March 20, 2007
BCAA study indicates that young adults drive like their parents
Burnaby, British Columbia – The BCAA Traffic Safety Foundation has released the results of their Young Drivers Study which indicate that kids drive like their parents.
The study, commissioned by the BCAA Traffic Safety Foundation and managed by the Applied Research and Evaluation Services Department of the University of British Columbia (UBC A.R.E.S.), asked drivers between the ages of 19 and 24 to answer questions about their driving history, driving style, and driving behaviours, as well as their perceptions of the driving history, style and behaviours of their parents, and identify primary influences when it came to their personal driving practices.
The key result from the study is the influence of parental role modeling. Young Drivers sited their parents, especially fathers, as the primary influence when it came to their own driving. “Parents should understand that their driving practices are likely shaping the driving practices of their children and should ensure that they are good role models behind the wheel,” stated Allan Lamb, Executive Director of the BCAA Traffic Safety Foundation. “In some cases family influence overpowered driver training courses in young driver behaviour,” added Lamb.
The BCAA Traffic Safety Foundation has also conducted focus groups with parents of young drivers. When parents were presented with the knowledge that their driving attitude and behaviour significantly influenced their children’s driving, they agreed that they needed to be more aware of their own driving practices and were interested in tools that they could use to help their children develop safe driving practices.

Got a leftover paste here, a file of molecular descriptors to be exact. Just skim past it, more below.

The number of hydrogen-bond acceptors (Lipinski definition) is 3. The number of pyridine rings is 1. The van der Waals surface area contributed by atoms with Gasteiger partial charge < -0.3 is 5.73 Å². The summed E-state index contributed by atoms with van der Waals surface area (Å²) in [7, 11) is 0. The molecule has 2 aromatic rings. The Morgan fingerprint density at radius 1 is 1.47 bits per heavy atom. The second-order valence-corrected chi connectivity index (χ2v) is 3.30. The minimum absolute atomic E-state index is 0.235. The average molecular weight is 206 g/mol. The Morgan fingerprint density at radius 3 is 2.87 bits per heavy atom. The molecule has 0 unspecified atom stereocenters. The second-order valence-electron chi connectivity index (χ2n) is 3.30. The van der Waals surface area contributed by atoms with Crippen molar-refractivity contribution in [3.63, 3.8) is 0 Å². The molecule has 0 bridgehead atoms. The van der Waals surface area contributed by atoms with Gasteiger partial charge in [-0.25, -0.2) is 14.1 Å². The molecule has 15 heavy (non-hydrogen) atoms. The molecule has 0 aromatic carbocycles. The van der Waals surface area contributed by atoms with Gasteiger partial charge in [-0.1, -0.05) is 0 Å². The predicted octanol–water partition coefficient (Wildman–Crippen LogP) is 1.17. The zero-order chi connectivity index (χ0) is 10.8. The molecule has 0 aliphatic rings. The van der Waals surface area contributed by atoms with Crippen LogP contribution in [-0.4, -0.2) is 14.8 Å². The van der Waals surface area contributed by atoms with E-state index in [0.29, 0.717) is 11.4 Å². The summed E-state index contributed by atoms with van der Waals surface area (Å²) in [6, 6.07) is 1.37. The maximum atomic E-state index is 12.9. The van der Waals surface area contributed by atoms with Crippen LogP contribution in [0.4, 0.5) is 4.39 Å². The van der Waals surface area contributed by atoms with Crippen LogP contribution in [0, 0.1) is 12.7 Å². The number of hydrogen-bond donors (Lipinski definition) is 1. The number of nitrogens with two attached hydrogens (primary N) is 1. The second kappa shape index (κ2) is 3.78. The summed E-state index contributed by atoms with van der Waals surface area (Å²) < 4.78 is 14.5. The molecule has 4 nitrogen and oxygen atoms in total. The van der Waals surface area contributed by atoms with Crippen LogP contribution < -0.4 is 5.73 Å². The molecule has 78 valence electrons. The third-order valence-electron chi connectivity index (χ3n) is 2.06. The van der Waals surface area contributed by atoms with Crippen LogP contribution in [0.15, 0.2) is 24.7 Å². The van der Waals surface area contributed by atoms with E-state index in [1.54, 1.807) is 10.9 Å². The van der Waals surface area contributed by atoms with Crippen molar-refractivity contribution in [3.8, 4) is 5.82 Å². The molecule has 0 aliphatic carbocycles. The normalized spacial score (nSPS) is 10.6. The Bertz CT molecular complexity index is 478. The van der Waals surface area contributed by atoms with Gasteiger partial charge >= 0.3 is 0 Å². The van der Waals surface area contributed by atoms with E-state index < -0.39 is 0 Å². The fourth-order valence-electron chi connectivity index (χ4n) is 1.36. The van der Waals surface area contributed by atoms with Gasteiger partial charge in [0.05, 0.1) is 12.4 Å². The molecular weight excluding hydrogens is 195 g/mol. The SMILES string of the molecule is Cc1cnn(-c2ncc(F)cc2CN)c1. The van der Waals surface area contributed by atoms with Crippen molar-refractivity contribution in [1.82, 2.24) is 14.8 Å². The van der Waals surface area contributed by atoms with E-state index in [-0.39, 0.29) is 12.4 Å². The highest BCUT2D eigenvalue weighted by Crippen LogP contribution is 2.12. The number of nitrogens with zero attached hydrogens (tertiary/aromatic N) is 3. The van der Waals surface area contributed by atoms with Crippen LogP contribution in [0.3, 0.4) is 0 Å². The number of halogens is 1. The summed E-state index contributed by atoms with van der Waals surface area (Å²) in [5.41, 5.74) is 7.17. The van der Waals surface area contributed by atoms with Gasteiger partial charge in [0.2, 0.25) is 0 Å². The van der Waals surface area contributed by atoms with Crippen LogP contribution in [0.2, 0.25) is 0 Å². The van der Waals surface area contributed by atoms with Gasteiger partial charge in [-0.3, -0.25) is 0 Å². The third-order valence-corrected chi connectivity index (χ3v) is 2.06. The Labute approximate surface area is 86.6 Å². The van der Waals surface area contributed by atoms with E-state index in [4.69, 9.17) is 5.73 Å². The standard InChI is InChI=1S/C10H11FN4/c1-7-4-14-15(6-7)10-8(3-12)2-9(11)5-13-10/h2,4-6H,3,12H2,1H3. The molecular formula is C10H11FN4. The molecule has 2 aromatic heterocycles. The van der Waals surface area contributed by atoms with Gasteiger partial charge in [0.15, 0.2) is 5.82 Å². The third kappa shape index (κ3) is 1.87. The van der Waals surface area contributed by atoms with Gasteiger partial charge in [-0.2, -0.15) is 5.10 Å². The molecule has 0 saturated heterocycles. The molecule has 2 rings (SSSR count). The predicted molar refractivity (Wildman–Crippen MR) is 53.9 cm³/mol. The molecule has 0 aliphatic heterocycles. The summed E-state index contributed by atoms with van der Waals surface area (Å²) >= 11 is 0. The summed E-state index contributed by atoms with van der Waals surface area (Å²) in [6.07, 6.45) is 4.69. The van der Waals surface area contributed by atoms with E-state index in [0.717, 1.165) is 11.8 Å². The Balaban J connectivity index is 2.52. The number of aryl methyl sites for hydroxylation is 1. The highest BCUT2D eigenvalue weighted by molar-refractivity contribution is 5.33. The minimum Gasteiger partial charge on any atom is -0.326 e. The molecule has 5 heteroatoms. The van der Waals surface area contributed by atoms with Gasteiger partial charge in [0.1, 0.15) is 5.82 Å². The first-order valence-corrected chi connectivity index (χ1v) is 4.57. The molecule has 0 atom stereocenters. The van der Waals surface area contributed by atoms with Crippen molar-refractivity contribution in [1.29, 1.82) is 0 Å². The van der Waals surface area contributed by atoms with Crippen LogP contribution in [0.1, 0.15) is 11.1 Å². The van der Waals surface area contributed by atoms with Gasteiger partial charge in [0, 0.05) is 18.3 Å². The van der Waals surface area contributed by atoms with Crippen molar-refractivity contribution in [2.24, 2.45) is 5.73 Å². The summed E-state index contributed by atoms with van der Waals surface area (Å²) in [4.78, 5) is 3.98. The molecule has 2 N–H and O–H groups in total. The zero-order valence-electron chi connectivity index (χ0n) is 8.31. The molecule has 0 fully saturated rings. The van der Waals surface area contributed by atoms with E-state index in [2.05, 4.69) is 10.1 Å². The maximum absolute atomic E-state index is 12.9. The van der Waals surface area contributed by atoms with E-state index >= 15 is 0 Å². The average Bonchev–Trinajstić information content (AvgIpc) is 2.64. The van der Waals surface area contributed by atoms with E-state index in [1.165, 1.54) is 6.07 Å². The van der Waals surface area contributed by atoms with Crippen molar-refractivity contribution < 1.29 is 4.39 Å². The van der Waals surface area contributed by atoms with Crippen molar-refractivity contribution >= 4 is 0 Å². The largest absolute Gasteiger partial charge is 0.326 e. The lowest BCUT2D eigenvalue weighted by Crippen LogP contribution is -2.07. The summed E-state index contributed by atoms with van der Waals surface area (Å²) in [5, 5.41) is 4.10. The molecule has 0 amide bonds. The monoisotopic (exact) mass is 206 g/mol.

Driving affects the entire family according to David Dunne, Director of Provincial Programs for the BCAA Traffic Safety Foundation, which is developing a program to provide parents and their children with the tools to become safer drivers. “The program will provide parents with resources to help them constructively parent their children through the early stages of their driving career – which can be a very scary time,” says Dunne.
The BCAA Traffic Safety Foundation is running two Young Driver Workshop pilot programs in the Lower Mainland and expects to have a formal workshop program in place by the fall.
In British Columbia in 2004, persons between the ages of 16 and 25 comprised about 14% of the driving population, according to ICBC. According to the most recent data from police attended crashes around the province, individuals in this age group were involved in crashes that resulted in approximately 42% of those injured and approximately 34% of those killed. Further details from the Young Drivers Study are available on the BCAA Traffic Safety Foundation’s website at.